In the name of February-love, lust, and Philippine folklore, I give you ten Asian (some uniquely Filipino) aphrodisiacs you may or may not have heard of. From the many forms of “Gayuma”, found bottled up in Manila’s Quiapo markets, to the more traditional eats that get us in the mood.
Myth, or Miracle? You decide.
How does crunching an embryo, with its feathery fetus, make you want to produce one of your own? I have yet to be enlightened.
The custard-creamy meat of this fruit is said to ‘smell like hell, but taste like Heaven’.
If you can get past the initial hit, the Davao-grown kind is addicting.
3. Bulls Balls
Also known as Soup Number 5 and apparently popular amongst jeepney drivers in Cagayan de Oro, this oily stew is made of chopped up cow’s testicles. Seriously.
4. Nata de Coco
What made the Japanese the biggest exporters of this Philippine coconut jelly-like chewables in the late 90’s is still a mystery, though I like to think they discovered the little white dessert’s potent-powers and just couldn’t get enough.
5. Cobra Meat
While other countries prefer to drink the reptile’s blood, the Philippines sometimes serves up this exotic dish Adobo-style. And you know, it kinda tastes like chicken!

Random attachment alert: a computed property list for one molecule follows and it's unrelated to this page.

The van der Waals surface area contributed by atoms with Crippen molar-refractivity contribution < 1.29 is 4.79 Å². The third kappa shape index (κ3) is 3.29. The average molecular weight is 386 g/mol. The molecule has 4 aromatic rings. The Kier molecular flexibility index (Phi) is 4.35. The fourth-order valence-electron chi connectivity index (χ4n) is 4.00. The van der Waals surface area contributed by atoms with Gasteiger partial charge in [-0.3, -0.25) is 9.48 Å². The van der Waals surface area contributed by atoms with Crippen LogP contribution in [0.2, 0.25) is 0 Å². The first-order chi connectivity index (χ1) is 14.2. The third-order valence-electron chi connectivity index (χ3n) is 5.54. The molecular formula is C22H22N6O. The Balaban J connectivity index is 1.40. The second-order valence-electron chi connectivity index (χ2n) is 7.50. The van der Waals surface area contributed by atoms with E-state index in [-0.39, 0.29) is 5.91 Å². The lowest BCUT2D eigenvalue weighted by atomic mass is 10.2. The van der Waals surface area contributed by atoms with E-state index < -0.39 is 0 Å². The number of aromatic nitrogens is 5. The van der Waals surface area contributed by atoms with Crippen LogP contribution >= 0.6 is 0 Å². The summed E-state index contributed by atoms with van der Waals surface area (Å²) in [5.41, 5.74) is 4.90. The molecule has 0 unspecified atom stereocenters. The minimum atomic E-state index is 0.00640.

6. Dog Meat
Cringe if you must, but this is one of the most talked about “aphrodisiacs” out there.
7. Ginseng Root
The Chinese sure do know their herbal medicine, and this one is said to help cure sexual dysfunction. The word “Ginseng” even means “man root,” most likely because of its forked (like a man’s legs) shape.
A little easier to purchase in supermarkets than the more exotic aphrodisiacs, this vegetable has worked its magic since 200 BC, when its consumers, the Mayans and Aztecs, used it for you-know-what.
9. Chili Peppers
Some like it hot! What better way to spice up a night than with that extra bite to your Valentines dinner?
Technically, it only numbs down the brain a bit, so this last item as an aphrodisiac is debatable (as are all the others on this list), but you weren’t actually going to plan your date without a glass of moonshine, were you?
Photography by Mel Gatchalian